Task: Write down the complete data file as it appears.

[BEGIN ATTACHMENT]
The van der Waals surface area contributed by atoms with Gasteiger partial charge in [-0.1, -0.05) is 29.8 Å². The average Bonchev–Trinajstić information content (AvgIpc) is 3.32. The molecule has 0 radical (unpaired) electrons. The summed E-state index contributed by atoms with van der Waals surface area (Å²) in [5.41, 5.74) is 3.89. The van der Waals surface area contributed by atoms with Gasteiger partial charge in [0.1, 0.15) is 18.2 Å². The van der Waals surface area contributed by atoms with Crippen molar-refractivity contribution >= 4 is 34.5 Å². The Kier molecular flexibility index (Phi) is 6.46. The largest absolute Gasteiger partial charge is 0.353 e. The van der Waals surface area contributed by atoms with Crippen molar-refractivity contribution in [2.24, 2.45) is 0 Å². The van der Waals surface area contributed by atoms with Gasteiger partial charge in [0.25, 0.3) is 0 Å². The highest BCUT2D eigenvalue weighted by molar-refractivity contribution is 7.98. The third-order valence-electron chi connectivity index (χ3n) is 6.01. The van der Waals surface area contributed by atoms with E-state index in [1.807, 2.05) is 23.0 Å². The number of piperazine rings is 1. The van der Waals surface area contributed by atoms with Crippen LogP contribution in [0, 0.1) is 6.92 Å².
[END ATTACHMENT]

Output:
The van der Waals surface area contributed by atoms with Gasteiger partial charge in [-0.1, -0.05) is 29.8 Å². The average Bonchev–Trinajstić information content (AvgIpc) is 3.32. The molecule has 0 radical (unpaired) electrons. The summed E-state index contributed by atoms with van der Waals surface area (Å²) in [5.41, 5.74) is 3.89. The van der Waals surface area contributed by atoms with Gasteiger partial charge in [0.1, 0.15) is 18.2 Å². The van der Waals surface area contributed by atoms with Crippen molar-refractivity contribution >= 4 is 34.5 Å². The Kier molecular flexibility index (Phi) is 6.46. The largest absolute Gasteiger partial charge is 0.353 e. The van der Waals surface area contributed by atoms with Crippen molar-refractivity contribution in [2.24, 2.45) is 0 Å². The van der Waals surface area contributed by atoms with Gasteiger partial charge in [0.25, 0.3) is 0 Å². The highest BCUT2D eigenvalue weighted by molar-refractivity contribution is 7.98. The third-order valence-electron chi connectivity index (χ3n) is 6.01. The van der Waals surface area contributed by atoms with E-state index in [1.807, 2.05) is 23.0 Å². The number of piperazine rings is 1. The van der Waals surface area contributed by atoms with Crippen LogP contribution in [0, 0.1) is 6.92 Å².